Toronto Film Society presented Johnny Eager on Sunday, May 13, 2012 as part of Season 65 May Festival: The Dead Men Don’t Wear Plaid Weekend.
‘Johnny Eager’ is another Metro showcase to spotlight Robert Taylor as a rough customer in his cinematic assignments. It’s an underworld meller with a few new twists to the usual trappings, but by and large it’s the familiar tale of slick gangster vs. innocent rich girl. The Taylor-Lana Turner starring duo is sufficient marquee voltage to carry through the regular runs for profitable biz.
The romantic adventures of Taylor are just as important as his racketeering and conniving, and his fickle love affairs are clearly pointed—even to the one with debutante Miss Turner. It’s only a few minutes before his demise that he realizes she’s the real thing—and then it’s too late to do anything more than atone for his misdeeds to conform to the Hays Production Code.
The overlength script employs several new twists to familiar situations; but after a novel and intriguing opening story unfolds in regulation style. A 20-minute trim would materially aid in speeding things up.
Taylor, with his hair slightly ruffled to make him a rough-tough guy, drives a taxi for the benefit of the parole board while directing his underworld activities of slot machines, protection and expected opening of a dog track. Miss Turner meets him at the parole office, and falls in love with the intriguing ex-convict. After discovering his gangster activities, she holds the secret, but is the victim of a phoney murder staged by Taylor so the latter can control the girl’s stepfather, the crusading prosecutor, and so open the dog track against injunction. Inter-gang jockeying for control of the track involves Taylor in a murder, but before he’s bumped off Miss Turner is told of his love and pushed off on her millionaire boy friend.
Taylor effectively handles the pretty-boy (not a reflection on him, personally) characterization, effectively, with Miss Turner clicking in the acting line and a most easy subject for the men to look at. Van Heflin, as the perpetually –soused companion of Taylor, is outstanding, dominating every scene in which he appears. Heflin, former member of Katherine Hepburn’s ‘Philadelphia Story’ play group, delivers one of the top support performances of the year. Others in the cast include a careful selection of competent players, Edward Arnold, Robert Sterling and Patricia Dane are most prominent. Excellent smaller parts are supplied by Glenda Farrell, Henry O’Neill, Barry Nelson, Paul Stewart and Cy Kendall.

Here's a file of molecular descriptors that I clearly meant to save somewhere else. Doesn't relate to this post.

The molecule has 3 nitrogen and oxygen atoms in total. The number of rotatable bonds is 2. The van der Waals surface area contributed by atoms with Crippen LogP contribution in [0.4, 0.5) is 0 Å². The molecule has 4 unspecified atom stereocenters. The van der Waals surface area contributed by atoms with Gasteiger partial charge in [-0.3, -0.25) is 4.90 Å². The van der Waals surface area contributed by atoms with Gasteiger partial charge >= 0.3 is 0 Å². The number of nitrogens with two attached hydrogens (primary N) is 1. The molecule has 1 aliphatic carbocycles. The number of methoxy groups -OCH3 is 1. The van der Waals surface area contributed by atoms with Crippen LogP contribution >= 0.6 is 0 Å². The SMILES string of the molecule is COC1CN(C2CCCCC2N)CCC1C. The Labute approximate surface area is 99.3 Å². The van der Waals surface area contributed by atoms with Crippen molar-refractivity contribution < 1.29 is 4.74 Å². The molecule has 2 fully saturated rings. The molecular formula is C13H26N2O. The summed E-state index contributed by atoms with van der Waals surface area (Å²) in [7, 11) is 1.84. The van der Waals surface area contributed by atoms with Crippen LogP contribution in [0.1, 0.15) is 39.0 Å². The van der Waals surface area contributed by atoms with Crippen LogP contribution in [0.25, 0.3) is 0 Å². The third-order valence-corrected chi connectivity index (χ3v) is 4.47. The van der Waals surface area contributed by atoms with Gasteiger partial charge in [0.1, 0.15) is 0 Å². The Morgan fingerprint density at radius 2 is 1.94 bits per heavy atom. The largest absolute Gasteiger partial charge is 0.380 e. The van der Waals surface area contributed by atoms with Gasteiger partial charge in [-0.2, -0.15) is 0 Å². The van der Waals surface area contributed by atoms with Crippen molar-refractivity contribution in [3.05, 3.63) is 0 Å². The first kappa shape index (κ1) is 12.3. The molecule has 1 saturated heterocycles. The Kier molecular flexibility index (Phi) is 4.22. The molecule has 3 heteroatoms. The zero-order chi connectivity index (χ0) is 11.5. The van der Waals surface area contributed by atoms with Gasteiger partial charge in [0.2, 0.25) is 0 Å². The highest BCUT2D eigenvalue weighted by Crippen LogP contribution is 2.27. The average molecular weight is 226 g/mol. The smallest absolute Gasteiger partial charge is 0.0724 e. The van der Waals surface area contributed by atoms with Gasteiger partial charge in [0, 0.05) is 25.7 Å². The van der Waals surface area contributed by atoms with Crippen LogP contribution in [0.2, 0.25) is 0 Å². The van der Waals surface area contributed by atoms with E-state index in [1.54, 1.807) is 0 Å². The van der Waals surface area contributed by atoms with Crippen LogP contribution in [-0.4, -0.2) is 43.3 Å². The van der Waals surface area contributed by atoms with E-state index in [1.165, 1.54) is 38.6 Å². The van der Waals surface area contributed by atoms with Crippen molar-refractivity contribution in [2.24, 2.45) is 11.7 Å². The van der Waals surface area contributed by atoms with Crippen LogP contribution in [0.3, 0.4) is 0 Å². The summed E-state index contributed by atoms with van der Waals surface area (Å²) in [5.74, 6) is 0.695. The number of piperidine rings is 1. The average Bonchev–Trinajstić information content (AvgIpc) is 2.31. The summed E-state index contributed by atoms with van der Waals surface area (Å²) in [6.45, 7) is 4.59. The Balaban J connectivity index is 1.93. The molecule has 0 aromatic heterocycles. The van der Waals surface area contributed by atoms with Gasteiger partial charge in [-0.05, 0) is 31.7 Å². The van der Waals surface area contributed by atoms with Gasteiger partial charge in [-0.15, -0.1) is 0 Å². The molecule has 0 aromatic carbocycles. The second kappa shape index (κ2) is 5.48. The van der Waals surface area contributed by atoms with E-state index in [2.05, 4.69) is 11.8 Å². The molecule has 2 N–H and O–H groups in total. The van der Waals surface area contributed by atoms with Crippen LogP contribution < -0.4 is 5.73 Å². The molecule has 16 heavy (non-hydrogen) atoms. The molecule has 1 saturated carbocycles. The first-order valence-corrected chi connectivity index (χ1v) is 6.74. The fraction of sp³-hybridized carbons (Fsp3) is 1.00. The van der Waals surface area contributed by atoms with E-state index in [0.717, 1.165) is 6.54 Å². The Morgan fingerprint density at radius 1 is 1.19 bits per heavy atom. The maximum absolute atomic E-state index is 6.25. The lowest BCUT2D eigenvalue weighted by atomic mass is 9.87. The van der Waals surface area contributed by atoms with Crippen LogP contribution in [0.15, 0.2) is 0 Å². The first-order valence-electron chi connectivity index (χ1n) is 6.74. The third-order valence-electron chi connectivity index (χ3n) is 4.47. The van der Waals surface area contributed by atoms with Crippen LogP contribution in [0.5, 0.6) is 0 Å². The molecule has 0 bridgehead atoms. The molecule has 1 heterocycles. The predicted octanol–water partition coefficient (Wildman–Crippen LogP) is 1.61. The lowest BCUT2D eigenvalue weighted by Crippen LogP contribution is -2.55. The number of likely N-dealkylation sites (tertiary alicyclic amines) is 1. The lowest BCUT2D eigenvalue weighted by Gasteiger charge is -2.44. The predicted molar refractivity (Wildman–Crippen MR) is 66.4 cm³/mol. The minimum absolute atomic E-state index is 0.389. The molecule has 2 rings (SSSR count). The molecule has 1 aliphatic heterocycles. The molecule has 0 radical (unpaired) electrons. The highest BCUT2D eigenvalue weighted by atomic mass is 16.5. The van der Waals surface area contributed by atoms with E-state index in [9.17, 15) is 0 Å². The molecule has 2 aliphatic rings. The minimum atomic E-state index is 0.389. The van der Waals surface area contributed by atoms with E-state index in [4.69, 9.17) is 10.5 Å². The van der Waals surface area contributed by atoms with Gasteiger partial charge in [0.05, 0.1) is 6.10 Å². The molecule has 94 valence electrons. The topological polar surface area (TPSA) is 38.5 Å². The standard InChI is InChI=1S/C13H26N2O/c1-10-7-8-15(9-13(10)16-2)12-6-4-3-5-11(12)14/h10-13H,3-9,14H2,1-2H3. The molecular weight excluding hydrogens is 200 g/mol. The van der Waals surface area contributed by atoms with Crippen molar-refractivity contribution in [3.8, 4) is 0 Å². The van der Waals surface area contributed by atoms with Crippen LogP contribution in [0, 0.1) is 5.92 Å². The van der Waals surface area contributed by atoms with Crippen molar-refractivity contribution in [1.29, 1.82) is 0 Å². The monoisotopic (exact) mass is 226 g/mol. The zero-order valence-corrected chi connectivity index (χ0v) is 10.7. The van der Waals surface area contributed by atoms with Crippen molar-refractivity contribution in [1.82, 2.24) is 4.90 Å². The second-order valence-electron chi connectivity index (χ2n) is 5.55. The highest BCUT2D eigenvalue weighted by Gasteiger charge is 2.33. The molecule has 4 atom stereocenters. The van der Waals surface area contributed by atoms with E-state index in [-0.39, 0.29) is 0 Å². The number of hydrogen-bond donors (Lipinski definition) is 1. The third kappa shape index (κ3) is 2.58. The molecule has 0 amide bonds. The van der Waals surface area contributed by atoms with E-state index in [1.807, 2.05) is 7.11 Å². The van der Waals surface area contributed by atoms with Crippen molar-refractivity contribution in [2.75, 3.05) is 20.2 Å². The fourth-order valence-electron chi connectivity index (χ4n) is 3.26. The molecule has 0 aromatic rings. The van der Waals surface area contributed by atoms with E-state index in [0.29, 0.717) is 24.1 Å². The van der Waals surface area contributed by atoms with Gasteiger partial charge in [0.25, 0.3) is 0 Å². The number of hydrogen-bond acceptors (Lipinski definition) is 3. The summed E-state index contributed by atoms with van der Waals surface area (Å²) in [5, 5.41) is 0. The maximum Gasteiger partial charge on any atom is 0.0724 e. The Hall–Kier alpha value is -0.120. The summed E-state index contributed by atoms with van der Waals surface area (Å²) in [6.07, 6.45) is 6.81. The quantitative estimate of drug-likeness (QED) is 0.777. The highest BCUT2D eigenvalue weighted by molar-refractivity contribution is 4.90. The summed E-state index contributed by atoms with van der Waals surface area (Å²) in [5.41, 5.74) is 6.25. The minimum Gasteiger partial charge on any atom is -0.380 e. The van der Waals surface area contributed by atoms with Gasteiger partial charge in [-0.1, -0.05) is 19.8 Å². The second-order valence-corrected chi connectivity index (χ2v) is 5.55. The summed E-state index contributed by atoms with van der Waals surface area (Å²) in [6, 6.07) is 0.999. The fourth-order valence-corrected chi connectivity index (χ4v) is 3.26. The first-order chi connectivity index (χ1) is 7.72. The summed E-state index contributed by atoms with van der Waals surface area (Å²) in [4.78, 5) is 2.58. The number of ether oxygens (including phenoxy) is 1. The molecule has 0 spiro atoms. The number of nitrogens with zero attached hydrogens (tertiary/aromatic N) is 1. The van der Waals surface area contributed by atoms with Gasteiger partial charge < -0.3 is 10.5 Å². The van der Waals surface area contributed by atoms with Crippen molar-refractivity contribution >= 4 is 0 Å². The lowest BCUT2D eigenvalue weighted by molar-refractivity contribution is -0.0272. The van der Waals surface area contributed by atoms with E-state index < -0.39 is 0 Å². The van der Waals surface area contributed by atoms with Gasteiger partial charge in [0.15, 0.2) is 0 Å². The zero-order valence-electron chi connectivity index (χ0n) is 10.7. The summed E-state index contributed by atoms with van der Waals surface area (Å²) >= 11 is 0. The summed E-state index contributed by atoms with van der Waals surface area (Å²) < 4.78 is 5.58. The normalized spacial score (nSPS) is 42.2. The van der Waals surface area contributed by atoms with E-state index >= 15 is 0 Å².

Director Mervyn LeRoy highlights the meller moments in competent style, while camera work by Harold Rosson is uniformly good throughout.
VARIETY, Walt., December 5, 1941
JOHNNY EAGER; screen play by John Lee Mahin and James Edward Grant; based on an original story by Mr. Grant; directed by Mervyn LeRoy; produced by John W. Considine Jr. for Metro-Goldwyn-Mayer.
Although gangster melodramas are not precisely the height of fashion right now, MGM’s scenario tailors have done a consummate fitting job for Robert Taylor and Lana Turner in “Johnny Eager,” now at the Capitol. As another case history of a relentlessly bad boy riding high and handsome “straight for judgment day” it is highly colored hokum in which women are “dames” and guns are “gats.” But it has been made with a flourish. Under Mervyn LeRoy’s keen directorial hand Mr. Taylor seems nearly as cold-blooded as he sounds and he is evenly matched by Miss Turner, still playing an ill-starred Isolde to lawless males. Among them they have turned “Johnny Eager” into a tight tale of underworld terror that drives hard—even in the clinches.
It is box-office sugar, pure and simple, but by a sort of unwritten tradition it is inferred that Johnny is a misguided genius who could have scaled figurative mountains if he’d only had a warmer childhood. Maybe. As a cabbie who puts up a penitent front for the parole board but removes the drab in the plushy surroundings of his race-track hideaway, Johnny leads a charmed life, pure in its absolute selfishness. He bumps off pals with stern discipline. His alibis are airtight. When the District Attorney turns down the screws he frames the D. A.’s adopted daughter, who has fallen in love with him. But even Johnny has an Achilles heel of nobility. To clear the girl’s mind of a crime she thinks she’s committed, he dies at last in a grimy back alley under a fusillade of bullets.
If this were serious drama one might complain that what makes Johnny tick remains a mystery, that lovely students of sociology aren’t apt to embark on discussion with a parolee on Cyrano de Bergerac’s apostrophe to a kiss. But as pure melodrama “Johnny Eager” moves at a turbulent tempo. Mr. Taylor and Miss Turner strike sparks in their distraught love affair. Van Heflin provides a sardonic portrait of Johnny’s Boswell, full of long words and fancy quotations. Edward Arnold, Robert Sterling and Lou Lubin are excellent in lesser roles. The script is strongly worded; Mr. LeRoy has kept the production in key. Though “Johnny Eager” lacks purpose, it has a strong charge of shock and excitement.
NEW YORK TIMES, by T.S., February 20, 1942
Notes compiled by Caren Feldman